Originally published: June 2, 2011
Last updated: June 2, 2011 - 3:53pm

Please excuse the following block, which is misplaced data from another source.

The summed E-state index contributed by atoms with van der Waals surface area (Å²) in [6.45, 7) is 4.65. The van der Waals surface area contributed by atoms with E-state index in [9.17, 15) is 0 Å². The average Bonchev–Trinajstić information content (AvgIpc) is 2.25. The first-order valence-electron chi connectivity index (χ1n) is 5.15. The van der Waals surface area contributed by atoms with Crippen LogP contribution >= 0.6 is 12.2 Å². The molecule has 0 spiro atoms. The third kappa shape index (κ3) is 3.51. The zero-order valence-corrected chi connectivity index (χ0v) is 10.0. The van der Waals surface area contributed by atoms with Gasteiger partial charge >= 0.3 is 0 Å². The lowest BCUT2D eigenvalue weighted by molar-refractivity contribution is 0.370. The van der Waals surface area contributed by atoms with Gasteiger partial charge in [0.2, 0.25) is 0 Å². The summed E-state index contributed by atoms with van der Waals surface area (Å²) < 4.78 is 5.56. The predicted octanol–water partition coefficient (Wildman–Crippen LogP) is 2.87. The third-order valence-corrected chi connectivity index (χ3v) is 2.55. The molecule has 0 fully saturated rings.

Mayor Michael R. Bloomberg frequently proclaims New York as an ideal city to start a technology company, but until now not a single neighborhood offered free wireless access to the Internet. A narrow strip of that void will officially be filled on June 2 when the wraps come off Dumbo Wi-Fi, a network designed to be available outdoors between the Brooklyn and Manhattan Bridges. That the network, financed by a developer, is the only one of its kind in New York illustrates how far the city is from becoming truly connected. So far, it has had a patchwork of wireless hot spots in parks and other public spaces, almost all of them arranged by business-improvement districts and sponsored by corporations. At the end of June, one company, Towerstream, plans to introduce what it claims will be “the most robust and fastest portable Wi-Fi network” in Manhattan, though it will not technically be free: it hopes to sell access to cellphone service providers, who could then offer it to their customers. Wi-Fi generally provides a faster and stronger signal than cellphone networks.
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